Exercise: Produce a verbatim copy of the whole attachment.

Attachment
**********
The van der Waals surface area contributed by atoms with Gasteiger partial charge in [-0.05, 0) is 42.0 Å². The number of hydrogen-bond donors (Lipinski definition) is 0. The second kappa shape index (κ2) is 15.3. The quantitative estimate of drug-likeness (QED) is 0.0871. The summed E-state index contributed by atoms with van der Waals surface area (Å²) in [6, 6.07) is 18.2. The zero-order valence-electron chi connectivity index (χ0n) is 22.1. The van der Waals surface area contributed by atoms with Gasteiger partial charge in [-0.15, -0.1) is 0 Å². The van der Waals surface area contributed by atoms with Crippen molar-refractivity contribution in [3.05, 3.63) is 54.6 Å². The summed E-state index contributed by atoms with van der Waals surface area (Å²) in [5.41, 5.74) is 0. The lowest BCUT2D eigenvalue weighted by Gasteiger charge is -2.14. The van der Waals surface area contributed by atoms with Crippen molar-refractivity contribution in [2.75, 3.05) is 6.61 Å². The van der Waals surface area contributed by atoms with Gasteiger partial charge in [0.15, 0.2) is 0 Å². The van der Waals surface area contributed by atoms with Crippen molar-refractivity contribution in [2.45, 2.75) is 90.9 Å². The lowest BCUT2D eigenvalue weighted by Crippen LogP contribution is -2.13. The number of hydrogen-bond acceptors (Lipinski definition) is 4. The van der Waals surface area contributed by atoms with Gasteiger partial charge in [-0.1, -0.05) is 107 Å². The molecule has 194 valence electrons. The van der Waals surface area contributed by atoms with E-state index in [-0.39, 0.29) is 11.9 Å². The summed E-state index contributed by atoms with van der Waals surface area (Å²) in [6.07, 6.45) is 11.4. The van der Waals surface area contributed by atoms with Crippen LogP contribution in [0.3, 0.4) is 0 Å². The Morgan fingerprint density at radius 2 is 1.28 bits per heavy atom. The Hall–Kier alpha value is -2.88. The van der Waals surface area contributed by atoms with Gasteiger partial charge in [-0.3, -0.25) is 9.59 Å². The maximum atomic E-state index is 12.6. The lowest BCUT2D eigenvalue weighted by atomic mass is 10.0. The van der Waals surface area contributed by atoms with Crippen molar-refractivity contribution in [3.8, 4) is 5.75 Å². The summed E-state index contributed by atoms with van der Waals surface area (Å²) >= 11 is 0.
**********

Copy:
The van der Waals surface area contributed by atoms with Gasteiger partial charge in [-0.05, 0) is 42.0 Å². The number of hydrogen-bond donors (Lipinski definition) is 0. The second kappa shape index (κ2) is 15.3. The quantitative estimate of drug-likeness (QED) is 0.0871. The summed E-state index contributed by atoms with van der Waals surface area (Å²) in [6, 6.07) is 18.2. The zero-order valence-electron chi connectivity index (χ0n) is 22.1. The van der Waals surface area contributed by atoms with Gasteiger partial charge in [-0.15, -0.1) is 0 Å². The van der Waals surface area contributed by atoms with Crippen molar-refractivity contribution in [3.05, 3.63) is 54.6 Å². The summed E-state index contributed by atoms with van der Waals surface area (Å²) in [5.41, 5.74) is 0. The lowest BCUT2D eigenvalue weighted by Gasteiger charge is -2.14. The van der Waals surface area contributed by atoms with Crippen molar-refractivity contribution in [2.75, 3.05) is 6.61 Å². The van der Waals surface area contributed by atoms with Gasteiger partial charge in [0.15, 0.2) is 0 Å². The van der Waals surface area contributed by atoms with Crippen molar-refractivity contribution in [2.45, 2.75) is 90.9 Å². The lowest BCUT2D eigenvalue weighted by Crippen LogP contribution is -2.13. The number of hydrogen-bond acceptors (Lipinski definition) is 4. The van der Waals surface area contributed by atoms with Gasteiger partial charge in [-0.1, -0.05) is 107 Å². The molecule has 194 valence electrons. The van der Waals surface area contributed by atoms with E-state index in [-0.39, 0.29) is 11.9 Å². The summed E-state index contributed by atoms with van der Waals surface area (Å²) in [6.07, 6.45) is 11.4. The van der Waals surface area contributed by atoms with Crippen LogP contribution in [0.3, 0.4) is 0 Å². The Morgan fingerprint density at radius 2 is 1.28 bits per heavy atom. The Hall–Kier alpha value is -2.88. The van der Waals surface area contributed by atoms with Gasteiger partial charge in [-0.3, -0.25) is 9.59 Å². The maximum atomic E-state index is 12.6. The lowest BCUT2D eigenvalue weighted by atomic mass is 10.0. The van der Waals surface area contributed by atoms with Crippen molar-refractivity contribution in [3.8, 4) is 5.75 Å². The summed E-state index contributed by atoms with van der Waals surface area (Å²) >= 11 is 0.